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Inferno

by Dan Brown

Library Journal Harvard symbologist Robert Langdon (Angels and Demons; The Da Vinci Code; The Lost Symbol) returns in another thriller that invokes history, architecture, science, and conspiracy. Langdon wakes up in a hospital bed with no memory of the last two days. He's surprised to find himself in Florence, Italy, and even more shocked to discover that someone is out to kill him for something he knows. The doctor treating him helps him to escape from an assassin, and the chase is on. Can Langdon follow clues that tie in to Dante's epic masterpiece, The Divine Comedy, and stop a plot destined to change the world forever? Verdict Brown delivers an amazing and intense read that arguably is the best Langdon thriller to date. Everything a reader expects from Brown is here, plus a well-written thriller with jaw-dropping twists as well. A high demand for the works of Dante plus a surge in Italian tourism is sure to follow. The king of the historical thriller is back, and this book will easily dominate the best sellers lists for quite some time. [See Prepub Alert, 1/15/13.]-Jeff Ayers, Seattle P.L. (c) Copyright 2013. Library Journals LLC, a wholly owned subsidiary of Media Source, Inc. No redistribution permitted.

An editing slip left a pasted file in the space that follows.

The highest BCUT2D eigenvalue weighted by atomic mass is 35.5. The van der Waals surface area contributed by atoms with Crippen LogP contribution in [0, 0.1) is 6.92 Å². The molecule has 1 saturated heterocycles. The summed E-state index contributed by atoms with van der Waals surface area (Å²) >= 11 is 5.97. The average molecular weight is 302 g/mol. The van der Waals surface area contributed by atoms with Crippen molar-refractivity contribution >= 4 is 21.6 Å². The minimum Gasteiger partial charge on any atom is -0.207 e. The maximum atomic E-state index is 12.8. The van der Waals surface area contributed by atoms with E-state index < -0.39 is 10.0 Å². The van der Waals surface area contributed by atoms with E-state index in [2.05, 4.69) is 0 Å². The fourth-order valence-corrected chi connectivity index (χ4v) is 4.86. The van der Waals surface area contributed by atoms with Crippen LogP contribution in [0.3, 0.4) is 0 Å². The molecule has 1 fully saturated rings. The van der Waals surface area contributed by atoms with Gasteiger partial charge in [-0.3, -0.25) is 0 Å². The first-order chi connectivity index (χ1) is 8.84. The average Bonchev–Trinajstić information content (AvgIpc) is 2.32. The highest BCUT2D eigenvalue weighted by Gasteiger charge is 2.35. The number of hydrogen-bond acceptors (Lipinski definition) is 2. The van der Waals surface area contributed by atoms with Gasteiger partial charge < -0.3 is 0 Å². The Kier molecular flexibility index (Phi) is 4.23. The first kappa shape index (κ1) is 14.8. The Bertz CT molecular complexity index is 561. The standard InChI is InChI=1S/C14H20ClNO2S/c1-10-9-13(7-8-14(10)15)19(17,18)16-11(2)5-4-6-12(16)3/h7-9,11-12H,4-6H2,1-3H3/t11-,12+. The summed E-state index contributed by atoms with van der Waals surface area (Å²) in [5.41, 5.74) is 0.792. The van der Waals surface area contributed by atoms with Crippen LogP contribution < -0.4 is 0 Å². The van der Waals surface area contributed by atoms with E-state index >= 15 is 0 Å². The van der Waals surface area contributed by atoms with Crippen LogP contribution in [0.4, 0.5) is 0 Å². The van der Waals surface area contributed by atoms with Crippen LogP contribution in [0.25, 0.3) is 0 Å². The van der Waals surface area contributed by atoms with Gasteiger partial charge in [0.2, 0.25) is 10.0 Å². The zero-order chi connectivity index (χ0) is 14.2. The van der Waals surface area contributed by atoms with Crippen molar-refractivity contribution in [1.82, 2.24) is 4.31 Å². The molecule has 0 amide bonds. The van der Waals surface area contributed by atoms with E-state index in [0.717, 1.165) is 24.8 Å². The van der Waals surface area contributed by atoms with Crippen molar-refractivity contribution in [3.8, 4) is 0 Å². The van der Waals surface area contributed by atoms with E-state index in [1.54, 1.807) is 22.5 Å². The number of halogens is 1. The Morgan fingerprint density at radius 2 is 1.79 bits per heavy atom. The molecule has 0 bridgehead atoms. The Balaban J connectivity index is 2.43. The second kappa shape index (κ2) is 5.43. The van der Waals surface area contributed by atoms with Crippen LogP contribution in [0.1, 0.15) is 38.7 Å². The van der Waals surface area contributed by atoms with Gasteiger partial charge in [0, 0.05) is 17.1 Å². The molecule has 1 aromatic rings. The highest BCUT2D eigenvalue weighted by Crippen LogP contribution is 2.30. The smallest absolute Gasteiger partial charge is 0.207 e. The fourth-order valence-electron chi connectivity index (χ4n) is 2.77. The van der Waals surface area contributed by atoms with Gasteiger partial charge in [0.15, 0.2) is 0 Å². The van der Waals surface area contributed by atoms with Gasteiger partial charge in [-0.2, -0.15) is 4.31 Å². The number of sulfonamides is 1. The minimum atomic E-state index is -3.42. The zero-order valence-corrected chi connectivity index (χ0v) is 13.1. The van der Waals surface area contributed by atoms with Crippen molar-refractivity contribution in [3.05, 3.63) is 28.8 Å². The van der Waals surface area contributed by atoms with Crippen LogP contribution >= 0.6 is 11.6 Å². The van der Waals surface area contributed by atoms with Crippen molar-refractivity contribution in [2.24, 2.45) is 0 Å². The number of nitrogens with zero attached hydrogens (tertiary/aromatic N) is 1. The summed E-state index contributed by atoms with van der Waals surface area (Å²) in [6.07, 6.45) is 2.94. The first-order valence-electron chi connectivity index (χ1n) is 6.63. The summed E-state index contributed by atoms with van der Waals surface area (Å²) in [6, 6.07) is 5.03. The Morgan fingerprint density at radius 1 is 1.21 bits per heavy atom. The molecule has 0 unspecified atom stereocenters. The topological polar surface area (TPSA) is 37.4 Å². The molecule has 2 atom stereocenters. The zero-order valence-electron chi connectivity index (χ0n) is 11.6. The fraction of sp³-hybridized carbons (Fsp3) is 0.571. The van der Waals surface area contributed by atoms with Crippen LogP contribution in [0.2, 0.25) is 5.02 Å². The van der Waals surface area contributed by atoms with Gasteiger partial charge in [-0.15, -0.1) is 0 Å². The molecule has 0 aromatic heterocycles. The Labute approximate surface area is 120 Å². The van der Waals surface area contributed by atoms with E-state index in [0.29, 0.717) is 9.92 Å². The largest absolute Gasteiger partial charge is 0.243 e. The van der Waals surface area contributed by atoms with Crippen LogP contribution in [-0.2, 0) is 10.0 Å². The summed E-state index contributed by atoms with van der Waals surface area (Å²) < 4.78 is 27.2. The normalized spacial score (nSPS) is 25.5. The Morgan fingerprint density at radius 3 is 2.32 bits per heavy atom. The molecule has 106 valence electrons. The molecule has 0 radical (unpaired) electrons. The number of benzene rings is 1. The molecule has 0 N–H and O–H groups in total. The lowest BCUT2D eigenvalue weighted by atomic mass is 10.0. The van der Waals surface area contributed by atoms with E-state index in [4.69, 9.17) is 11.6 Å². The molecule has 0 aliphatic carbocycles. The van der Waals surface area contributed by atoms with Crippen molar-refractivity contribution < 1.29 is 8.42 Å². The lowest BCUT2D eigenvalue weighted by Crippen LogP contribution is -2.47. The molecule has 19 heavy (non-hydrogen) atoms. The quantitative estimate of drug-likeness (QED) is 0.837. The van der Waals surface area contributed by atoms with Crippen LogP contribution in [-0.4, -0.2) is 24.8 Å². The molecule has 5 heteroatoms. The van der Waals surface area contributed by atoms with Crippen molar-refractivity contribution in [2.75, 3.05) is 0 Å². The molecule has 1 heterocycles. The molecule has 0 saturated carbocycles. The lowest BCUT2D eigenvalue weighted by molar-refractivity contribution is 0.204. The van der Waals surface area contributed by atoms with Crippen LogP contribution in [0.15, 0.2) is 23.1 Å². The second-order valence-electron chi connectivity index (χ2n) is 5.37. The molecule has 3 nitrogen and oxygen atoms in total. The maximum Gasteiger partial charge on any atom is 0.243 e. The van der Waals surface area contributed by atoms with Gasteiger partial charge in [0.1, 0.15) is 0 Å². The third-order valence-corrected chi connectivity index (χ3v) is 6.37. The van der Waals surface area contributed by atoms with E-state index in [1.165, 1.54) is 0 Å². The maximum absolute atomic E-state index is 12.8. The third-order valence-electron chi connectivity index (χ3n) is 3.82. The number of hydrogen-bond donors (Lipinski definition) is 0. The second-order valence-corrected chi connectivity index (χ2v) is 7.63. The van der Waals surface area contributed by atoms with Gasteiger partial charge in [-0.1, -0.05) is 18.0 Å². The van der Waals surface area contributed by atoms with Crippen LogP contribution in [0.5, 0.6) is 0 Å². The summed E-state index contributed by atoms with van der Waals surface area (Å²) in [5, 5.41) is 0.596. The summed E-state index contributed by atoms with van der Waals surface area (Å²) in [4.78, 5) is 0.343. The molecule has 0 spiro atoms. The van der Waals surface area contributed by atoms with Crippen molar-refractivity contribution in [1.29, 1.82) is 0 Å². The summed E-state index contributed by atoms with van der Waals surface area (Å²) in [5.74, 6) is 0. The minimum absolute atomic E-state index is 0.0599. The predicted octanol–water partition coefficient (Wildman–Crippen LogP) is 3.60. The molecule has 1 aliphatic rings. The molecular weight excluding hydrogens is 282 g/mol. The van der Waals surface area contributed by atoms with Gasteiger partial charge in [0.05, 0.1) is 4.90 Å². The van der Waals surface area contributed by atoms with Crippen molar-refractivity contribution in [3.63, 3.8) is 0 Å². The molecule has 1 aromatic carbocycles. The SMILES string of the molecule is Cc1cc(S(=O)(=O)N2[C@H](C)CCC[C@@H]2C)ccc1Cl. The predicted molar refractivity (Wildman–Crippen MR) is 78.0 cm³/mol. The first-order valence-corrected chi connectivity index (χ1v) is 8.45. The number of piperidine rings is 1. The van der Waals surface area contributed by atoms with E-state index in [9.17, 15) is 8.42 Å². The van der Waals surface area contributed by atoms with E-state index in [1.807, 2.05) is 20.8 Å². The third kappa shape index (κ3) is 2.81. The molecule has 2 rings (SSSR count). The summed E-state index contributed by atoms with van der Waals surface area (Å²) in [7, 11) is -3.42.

(c) Copyright Library Journals LLC, a wholly owned subsidiary of Media Source, Inc. No redistribution permitted.

Book list That Robert Langdon. He goes through more machinations in 72 hours than a phalanx of folk would in several lifetimes. This time out, the professor wakes up in a Florence hospital unable to remember the last several days. A bullet has grazed his head, and some bad people are after him, but with the help of the lovely Dr. Sienna Brooks, he's able to escape and escape and escape, as he slowly comprehends that a plague is quite deliberately about to be released, and it's his job to figure out the puzzles and symbols that lead to its location. All of Brown's books have a big idea underpinning them the family of Jesus, freemasonry and here one of them is Dante's Inferno, a theme that will probably resonate more with readers familiar with the work, though many pages are spent explaining the man, his muse, and the influences that shaped the epic poem. The other theme sharing center stage concerns population control and humanity's determination to be fruitful and multiply itself into oblivion. Is it a worthwhile endeavor to cull the human herd in order to save it? In posing this and other troubling questions, Brown weans himself away from the guidebook atmosphere that permeates the story, as Langdon and Brooks race from Florence to Venice to Istanbul, and asks readers to think about their own answers to the overpopulation dilemma. Fans will once more enjoy the through line of the Langdon formula the race to find a find an iconic object at the corner of deadly thrills and plot twists. The negatives are here, too: paper-thin characters and windy descriptions. But for those hungry for more Brown, this has some meat on its bones.--Cooper, Ilene Copyright 2010 Booklist

From Booklist, Copyright American Library Association. Used with permission.

 

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